Strand of Oaks - Great Scott, Allston Boston MA - Gigs - Reviews - Soundblab

Strand of Oaks - Great Scott, Allston Boston MA

by Rob Taylor Rating:9 Release Date:2012-03-18

Great Scott in Allston is a small, narrow venue in a part of Boston frequented by students and various ethnic groups, providing a healthy cultural environment.

Strand of Oaks, aka Timothy Showalter, played here once before, he tells me, 10 years ago, and the Great Scott website suggests this would have been at the approximate inauguration of indie-rock and underground at the venue. One of the ‘founding’ bands of the time, if I can put it that way, was Magnolia Electric Co, and it's tempting to think that Jason Molina’s influence over Showalter has its genesis around this time.

 

It transpires that this gig is the very first headlining gig for Strand of Oaks, so the event is especially poignant for Showalter, who proves upon introduction to be deliriously happy, with an approachability and warm affability uncommon on the indie circuit. For those left wondering, his abundance of hair is [in real life] more wookie in appearance than insipid new-ageist. He’s just a big, cuddly, hairy guy.

 

Our brief but sincere conversation has him praising his support act, Christopher Denny, and waiting attentively at the stage for the experience of watching him. For a guy who has reportedly engaged in his fair share of self-loathing over the years, Showalter was sure servin’ up the sunshine tonight.

 

On Strand of Oaks' opener 'Heal', Showalter raises his arms up in spiritual baptism, as if physically miming the catharsis that singing of his musical redemption provides, but it's more than introspection, it's a proclamation of happiness, or at least self-assuredness, which he wants us all to share. It ain't God’s dream manifest. The music shines to coalesce with a great human moment. Showalter asks for a drink, and is promptly given one. Signs about not feeding the bear advisedly ignored.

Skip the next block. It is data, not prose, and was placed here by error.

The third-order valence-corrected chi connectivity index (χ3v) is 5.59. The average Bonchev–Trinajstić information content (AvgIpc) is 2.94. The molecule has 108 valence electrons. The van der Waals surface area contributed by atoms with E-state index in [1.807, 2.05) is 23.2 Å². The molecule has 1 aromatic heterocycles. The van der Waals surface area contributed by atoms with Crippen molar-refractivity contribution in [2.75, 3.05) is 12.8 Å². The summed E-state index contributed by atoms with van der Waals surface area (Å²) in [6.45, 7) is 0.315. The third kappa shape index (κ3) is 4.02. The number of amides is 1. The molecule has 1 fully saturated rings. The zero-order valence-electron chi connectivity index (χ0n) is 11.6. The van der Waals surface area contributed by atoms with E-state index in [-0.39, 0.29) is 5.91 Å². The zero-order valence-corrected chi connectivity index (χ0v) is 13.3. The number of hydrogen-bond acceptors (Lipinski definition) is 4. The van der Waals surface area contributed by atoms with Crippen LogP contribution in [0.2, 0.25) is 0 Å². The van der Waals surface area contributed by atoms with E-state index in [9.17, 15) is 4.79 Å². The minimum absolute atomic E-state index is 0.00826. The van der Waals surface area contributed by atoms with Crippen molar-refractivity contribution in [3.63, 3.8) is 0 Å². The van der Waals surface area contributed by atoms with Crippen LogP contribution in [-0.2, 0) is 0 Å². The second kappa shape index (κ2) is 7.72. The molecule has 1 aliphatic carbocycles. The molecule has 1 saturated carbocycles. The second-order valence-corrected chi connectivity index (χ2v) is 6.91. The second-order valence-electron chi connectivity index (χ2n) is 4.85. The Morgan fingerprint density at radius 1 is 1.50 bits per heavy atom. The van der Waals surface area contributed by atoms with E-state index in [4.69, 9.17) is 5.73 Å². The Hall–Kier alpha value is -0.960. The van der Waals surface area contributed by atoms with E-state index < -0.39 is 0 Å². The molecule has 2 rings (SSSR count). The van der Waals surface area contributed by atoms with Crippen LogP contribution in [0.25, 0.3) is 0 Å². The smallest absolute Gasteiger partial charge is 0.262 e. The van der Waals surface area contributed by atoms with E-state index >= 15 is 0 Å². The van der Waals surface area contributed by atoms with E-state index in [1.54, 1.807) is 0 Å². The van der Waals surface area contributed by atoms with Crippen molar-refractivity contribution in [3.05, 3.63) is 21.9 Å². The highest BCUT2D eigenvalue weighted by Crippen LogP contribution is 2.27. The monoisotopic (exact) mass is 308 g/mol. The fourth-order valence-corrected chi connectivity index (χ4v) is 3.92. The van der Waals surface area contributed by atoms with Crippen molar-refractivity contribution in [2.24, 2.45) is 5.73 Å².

The ode to Jason Molina, 'JM', is especially touching and reverential, a perfect eulogy to the dark knight of indie blues/Americana himself. The guitar-work is fabulously freewheeling and beautifully rendered, the keyboardist summoning the spirit of Ray Manzurek, both by being a serious exponent (like Schroeder leaning over his piano in Peanuts) and by playing some delicate, almost wistful touches on those rhythmic major chords. All very classic rock, and in a good way - impassioned and well measured - not a moment of excess.  

 

Ultimately, the set lasts only as long as it takes to run through the latest album. The brevity of Strand of Oaks' approach to their music is also their strength, a selected precis of the band’s professional capabilities with no padding.

 

Although there are no specific musical parallels, for some preternatural reason, Springsteen’s 'Glory Days' came to mind. I thought of the joy of that song, and the reflectiveness of the lyrics in recalling life’s affirming moments. I think perhaps that the idiosyncratic American ‘down home’ vibe is the answer, a shared communion of great rock n roll for the people, about the people.

 

A wonderful, epiphanic first headlining gig.

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